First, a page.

Simone Seagle

Simone Seagle

Independent Web and Educational Software Developer

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Variations (Progressive Motif)

Mouse-over or touch/drag to interact with Variations. Or, view fullscreen.

About the Art

Variations (Progressive Motif) was painted by Paul Klee in 1927. Paul Klee was a contemporary of Wassily Kandinsky who also taught at the Bauhaus school. His works are highly stylized and often colorful and delightful. I love the blocky shapes and all the personality that shines in his work. On a side note, the Met lists the medium as oil and watercolor - so how on earth did he get such fine lines? I had no idea you could do that with oil paint.

This piece gets its name from the slight variations on a grid that wind up creating a subtle picture. Usually I am drawn toward more vibrant colors, but this reminds me of sliding tile puzzles, and I knew it would be a blast to animate.

Like Kandinsky, a lot of his work really lends itself well to what I do, so you can expect to see me use more of these in the future.

About the Programming

When I took painting classes, one of the best things that my teachers taught me was to embrace the happy accidents, and that came into play more during this piece than it has during any that I've made before.

When you first look at Variations, you see that it's a grid. I thought to myself - man, this would make a great sliding tile puzzle. However, when I went to cut the grid up, I realized that it wouldn't work the way I originally planned because the grid isn't perfect. I had to come up with a new scheme. I made my own array of points that represent the centers of each tile, and then used an array of rectangles to create masks for each tile. Therefore, I wound up not really needing to do any Photoshopping at all, other than the background for the whole piece. Every single tile uses a version of the whole image that's simply been scaled down and masked off. Here's the code I used to make the array of rectangles used to make the masks. The ScaledTileCenters is exactly what you would expect - I made an array of the center points of each tile, then scaled them.

     * Make sure you run the getScaledTileCenters before this!
     * Creates a 2D array of rectangles representing the outlines
     * that will become masks for the tiles
     * @return {[type]} [description]
    function getScaledTileRects() {
        if (scaledTileCenters == null || scaledTileCenters.length < 1) {
            throw "This relies on scaledTileCenters and will not function (lol) without it.";
        var tileRects = [];
        // not sliding the top row
        var lastY = slidingTileStart * scale;
        for (var j = 0; j < 8; j++) {
            var tileRow = [];
            var lastX = 0; // x's start at the left side of the work
            var height = 2* (scaledTileCenters[j][0].y-lastY);
            // the height of all tiles in one row is the same.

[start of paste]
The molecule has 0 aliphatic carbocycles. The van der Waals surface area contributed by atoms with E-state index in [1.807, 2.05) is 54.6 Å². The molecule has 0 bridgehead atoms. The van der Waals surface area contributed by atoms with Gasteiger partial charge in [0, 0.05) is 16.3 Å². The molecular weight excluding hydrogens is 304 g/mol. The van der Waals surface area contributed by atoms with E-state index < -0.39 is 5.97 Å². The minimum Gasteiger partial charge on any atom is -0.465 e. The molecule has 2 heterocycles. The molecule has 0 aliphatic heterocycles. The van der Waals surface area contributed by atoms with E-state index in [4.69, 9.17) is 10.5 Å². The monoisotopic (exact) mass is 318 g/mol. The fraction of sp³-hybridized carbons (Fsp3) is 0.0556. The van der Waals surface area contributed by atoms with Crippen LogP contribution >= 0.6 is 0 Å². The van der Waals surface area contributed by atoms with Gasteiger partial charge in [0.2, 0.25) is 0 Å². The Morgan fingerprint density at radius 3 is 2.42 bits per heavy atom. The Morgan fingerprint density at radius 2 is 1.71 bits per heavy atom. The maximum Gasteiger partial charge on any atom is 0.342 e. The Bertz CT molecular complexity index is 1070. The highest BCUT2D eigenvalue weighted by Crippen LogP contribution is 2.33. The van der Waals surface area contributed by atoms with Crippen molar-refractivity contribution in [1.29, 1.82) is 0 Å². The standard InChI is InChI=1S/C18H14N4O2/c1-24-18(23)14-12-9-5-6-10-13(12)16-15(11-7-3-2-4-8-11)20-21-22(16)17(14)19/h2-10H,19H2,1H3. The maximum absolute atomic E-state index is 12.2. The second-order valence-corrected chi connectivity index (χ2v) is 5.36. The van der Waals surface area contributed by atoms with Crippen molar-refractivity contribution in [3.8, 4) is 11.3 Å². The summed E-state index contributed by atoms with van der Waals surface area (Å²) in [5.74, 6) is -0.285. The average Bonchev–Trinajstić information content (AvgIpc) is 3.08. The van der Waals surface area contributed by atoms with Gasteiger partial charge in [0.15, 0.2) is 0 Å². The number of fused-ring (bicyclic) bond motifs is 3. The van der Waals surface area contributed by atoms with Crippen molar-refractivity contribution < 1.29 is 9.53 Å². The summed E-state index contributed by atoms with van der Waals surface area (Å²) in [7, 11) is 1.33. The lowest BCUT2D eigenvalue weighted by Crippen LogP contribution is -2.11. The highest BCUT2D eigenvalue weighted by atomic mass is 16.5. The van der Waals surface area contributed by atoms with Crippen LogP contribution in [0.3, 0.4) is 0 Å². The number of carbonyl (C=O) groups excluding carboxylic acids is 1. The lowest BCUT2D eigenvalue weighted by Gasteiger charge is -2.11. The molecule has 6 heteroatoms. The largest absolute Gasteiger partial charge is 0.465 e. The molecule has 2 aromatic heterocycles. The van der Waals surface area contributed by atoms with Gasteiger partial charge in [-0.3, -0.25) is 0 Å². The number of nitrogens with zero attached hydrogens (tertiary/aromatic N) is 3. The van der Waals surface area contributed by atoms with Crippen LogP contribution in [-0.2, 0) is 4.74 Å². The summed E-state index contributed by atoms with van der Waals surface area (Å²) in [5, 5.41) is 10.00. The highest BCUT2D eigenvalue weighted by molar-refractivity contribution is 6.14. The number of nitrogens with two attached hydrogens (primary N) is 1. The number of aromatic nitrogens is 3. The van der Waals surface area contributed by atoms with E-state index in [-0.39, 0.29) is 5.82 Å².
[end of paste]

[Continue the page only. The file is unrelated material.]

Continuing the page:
for (var i = 0; i < 9; i++) {
                var centerX = scaledTileCenters[j][i].x;
                //console.log("rect for ", scaledTileCenters[j][i]);
                var width = 2*(centerX - lastX);

                    x: lastX,
                    y: lastY,
                    width: width,
                    height: height,

                lastX += width;
            lastY += height;
        return tileRects;

My next accident was that I discovered if I didn't move the masks when the pieces moved, then the whole thing wouldn't work. Here's a screenshot of version one.

Variations in Progress

Not what I planned, but sort of looks cool in an "I screwed up" sort of way? The pink circles represent the centers of each tile because of some previous issues.

The reason why this didn't work is because I switched the locations of the tiles, but didn't fix their masks! So the tiles are all on screen, but invisible because their masks are out of bounds. It took me a while to figure that out.

But, the final happy accident is how cool the tiles look when they switch. I'm pretty over the moon about that. All I'm doing is animating the tiles into position, but it looks cool because the masks are set first.

As far as interaction goes, I'm taking the standard tracking location that I always use and mapping it into a row/column index pair instead. Then the tiles follow that around and swap as they pass over another tile. When the tracking location goes out of bounds, then the whole grid "relaxes" and the tiles go back to their home indices.

     * Figures out which rectangle the tracking location is over, then runs 
     *  a swap if necessary
    function updateTrackIndex() {
        // if the tracking location is offscreen, send the grid back to normal
        if (trackLoc.y < slidingTileStart * scale || 
            trackLoc.y > slidingTileEnd * scale) {
            trackIndex = {row: -1, column: -1};
            if (frame % 2 == 0) {
                // give the sprites a little time to go home

        var row, column;

        for (var j = 7; j >= 0; j--) {
            if (trackLoc.y > scaledTileMasks[j][0].y) {
                row = j;

        if (row == null) return;

        for (var i = 8; i >= 0; i--) {
            if (trackLoc.x > scaledTileMasks[row][i].x) {
                column = i;

        if (row != trackIndex.row || column != trackIndex.column) {
            var newIndex = {row:row, column:column};
            if (trackIndex.row >= 0 && trackIndex.column >= 0) {
                // Only swap if the tracking index is in bounds
                doSwap(trackIndex, newIndex);
            trackIndex = newIndex;


Well, that's that!